Thomas Dumont, Radcliffe Chambers

Rory Dunlop, 39 Essex Chambers

David Durose, Furnival Chambers

Nigel Edwards, St Pauls Chambers

David Emanuel, Garden Court Chambers

Stephen Fietta, Fietta

Dean George, 2 Bedford Row

Katherine Goddard, Bank House Chambers

Michael Goodwin, Red Lion Chambers

Nina Grahame, Garden Court North Chambers

Margaret Gray, Brick Court Chambers

Jaime Hamilton, Nine St John Street

Jonathan Hand, Outer Temple Chambers

Mark Harries, Carmelite Chambers

Christopher Harris, 3 Verulam Buildings

Alec Haydon, Brick Court Chambers

Thomas Hickman, Blackstone Chambers

Isabel Hitching, Crown Office Chambers

Fiona Horlick, Outer Temple Chambers

Mozammel Hossain, 187 Fleet Street

Nicola Howard, 25 Bedford Row

Nicholas Isaac, Tanfield Chambers

Sarah Jones, Pump Court Chambers

Robert Kellar, 1 Crown Office Row

Charlotte Kilroy, Doughty Street Chambers

Ronit Kreisberger, Monckton Chambers

Lindsay Lane, 8 New Square

James Leabeater, 4 Pump Court

Mark Levy, Allen & Overy

David Lewis, Hardwicke

Richard Littler, Exchange Chambers

Dale Martin, Littleton Chambers

Jane McCafferty, 11KBW

Constance McDonnell, Serle Court

Nicholas Medcroft, Fountain Court Chambers

Christina Michalos, 5RB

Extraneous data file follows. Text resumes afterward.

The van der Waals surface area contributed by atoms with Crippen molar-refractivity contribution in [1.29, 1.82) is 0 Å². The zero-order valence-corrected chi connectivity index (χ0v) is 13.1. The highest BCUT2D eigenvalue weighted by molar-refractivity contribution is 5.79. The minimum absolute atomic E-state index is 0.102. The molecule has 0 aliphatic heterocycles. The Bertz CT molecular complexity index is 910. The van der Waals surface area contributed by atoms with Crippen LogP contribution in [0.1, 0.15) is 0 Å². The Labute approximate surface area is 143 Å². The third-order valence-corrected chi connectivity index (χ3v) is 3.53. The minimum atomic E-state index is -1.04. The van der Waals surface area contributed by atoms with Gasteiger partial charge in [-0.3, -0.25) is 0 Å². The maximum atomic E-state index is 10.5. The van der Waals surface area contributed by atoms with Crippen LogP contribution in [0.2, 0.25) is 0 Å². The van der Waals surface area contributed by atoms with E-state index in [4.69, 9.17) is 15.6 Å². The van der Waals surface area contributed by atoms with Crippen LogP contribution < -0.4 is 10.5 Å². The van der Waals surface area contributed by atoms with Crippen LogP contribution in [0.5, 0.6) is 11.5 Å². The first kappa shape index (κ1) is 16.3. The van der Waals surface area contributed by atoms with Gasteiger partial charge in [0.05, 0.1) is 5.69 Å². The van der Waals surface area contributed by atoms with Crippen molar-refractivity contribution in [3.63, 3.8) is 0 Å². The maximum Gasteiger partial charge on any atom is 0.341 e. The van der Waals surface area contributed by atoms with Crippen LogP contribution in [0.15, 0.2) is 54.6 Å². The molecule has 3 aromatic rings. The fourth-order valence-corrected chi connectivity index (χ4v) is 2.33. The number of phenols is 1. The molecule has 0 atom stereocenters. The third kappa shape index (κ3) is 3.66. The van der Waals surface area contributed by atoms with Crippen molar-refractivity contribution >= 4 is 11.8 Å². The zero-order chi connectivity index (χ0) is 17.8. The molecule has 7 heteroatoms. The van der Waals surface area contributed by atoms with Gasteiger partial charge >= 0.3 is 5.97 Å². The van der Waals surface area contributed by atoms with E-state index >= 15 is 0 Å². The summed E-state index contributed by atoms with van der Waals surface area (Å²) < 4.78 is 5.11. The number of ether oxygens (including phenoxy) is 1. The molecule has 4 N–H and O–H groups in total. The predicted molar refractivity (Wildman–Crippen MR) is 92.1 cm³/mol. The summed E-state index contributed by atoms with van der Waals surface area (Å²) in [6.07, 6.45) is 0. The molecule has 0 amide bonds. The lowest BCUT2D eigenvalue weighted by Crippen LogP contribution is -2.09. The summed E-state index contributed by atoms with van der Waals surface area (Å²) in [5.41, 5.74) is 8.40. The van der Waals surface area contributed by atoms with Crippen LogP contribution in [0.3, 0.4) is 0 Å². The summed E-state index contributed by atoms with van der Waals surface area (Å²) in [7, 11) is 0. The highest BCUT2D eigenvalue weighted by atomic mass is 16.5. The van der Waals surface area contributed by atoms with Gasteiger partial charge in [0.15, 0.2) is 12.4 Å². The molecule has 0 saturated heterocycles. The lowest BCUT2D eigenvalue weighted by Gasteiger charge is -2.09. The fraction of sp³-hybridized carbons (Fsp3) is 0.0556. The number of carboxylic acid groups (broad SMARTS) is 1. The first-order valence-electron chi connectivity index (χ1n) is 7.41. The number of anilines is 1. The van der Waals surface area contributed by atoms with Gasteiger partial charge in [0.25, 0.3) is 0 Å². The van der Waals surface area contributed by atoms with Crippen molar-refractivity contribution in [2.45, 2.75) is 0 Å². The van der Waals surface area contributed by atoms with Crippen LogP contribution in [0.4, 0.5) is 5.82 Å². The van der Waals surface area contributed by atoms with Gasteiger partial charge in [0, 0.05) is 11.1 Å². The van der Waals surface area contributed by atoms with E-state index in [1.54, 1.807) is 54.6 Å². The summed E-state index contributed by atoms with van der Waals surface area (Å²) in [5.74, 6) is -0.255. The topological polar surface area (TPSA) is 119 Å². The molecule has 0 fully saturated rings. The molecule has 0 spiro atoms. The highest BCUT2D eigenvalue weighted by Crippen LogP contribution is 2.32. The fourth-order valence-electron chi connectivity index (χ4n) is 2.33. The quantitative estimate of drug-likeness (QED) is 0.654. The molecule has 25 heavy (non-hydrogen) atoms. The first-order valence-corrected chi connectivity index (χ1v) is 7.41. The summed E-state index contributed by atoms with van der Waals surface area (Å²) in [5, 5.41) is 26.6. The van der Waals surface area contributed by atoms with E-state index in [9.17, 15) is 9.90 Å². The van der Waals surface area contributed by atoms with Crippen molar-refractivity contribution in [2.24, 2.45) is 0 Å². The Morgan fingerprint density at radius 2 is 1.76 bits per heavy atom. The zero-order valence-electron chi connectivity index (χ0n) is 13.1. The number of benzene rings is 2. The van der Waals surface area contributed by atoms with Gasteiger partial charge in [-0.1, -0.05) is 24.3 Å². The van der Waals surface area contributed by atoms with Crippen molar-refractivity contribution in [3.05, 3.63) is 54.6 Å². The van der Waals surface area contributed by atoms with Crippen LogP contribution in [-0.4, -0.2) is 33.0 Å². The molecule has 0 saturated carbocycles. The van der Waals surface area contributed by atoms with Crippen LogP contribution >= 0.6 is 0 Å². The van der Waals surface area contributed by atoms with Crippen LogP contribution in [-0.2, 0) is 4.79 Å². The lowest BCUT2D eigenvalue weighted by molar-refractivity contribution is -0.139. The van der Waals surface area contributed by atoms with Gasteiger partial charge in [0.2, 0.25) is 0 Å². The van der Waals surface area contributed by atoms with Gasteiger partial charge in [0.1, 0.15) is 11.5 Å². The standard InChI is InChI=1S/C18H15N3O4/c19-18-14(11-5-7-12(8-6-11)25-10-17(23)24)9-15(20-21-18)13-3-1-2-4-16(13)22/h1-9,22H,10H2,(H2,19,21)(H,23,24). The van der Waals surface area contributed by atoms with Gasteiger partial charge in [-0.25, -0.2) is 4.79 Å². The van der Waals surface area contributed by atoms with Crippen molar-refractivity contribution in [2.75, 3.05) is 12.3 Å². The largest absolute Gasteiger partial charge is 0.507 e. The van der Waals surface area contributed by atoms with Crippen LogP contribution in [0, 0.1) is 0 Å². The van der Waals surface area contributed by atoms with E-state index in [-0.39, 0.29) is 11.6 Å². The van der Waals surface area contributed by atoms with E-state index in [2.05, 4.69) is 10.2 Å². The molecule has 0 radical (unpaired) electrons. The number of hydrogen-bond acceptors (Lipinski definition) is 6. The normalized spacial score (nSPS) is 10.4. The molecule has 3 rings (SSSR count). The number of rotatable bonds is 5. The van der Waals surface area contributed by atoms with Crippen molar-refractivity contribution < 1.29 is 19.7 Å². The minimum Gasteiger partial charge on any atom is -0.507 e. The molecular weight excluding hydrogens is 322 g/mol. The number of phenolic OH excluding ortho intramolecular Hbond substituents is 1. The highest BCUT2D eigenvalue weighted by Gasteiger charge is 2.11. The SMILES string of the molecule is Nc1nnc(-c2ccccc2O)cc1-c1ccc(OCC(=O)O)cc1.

Sian Mirchandani, 4 New Square

Keir Monteith, Garden Court Chambers

Giles Mooney, 9 Gough Square

Alison Morgan, 6KBW College Hill

Aparna Nathan, Devereux Chambers

Michelle Nelson, Red Lion Chambers

Brian Nicholson, 11 South Square

Robert Palmer, Monckton Chambers

Christopher Paxton, Red Lion Chambers

Alan Payne, 5 Essex Court Chambers

Simon Pentol, 25 Bedford Row

Fionn Pilbrow, Brick Court Chambers

Nigel Povoas, 7 Bedford Row

Steven Powles, Doughty Street Chambers

Sarah Pritchard, Kings Chambers

Aloke Ray, White & Case

Jonathan Rees, Churchers Solicitors

Jamie Riley, Littleton Chambers

James Rivett, Pump Court Tax Chambers

James Roberts, 1 King’s Bench Walk

Daniel Robinson, Red Lion Chambers

Dipen Sabharwal, White & Case

Daniel Saoul, 4 New Square

Diya Sen Gupta, Blackstone Chambers

Mohinderpal Sethi, Littleton Chambers

Daniel Shapiro, Crown Office Chambers

Neil Sheldon, 1 Crown Office Row

Nicholas Sidall, Littleton Chambers

Katherine Sloane, Monckton Chambers

Julia Smart, Furnival Chambers

Christopher Smith, Quadrant Chambers

Jessica Stephens, 4 Pump Court

John Thackray, Wilberforce Chambers

David Thomas, 39 Essex Chambers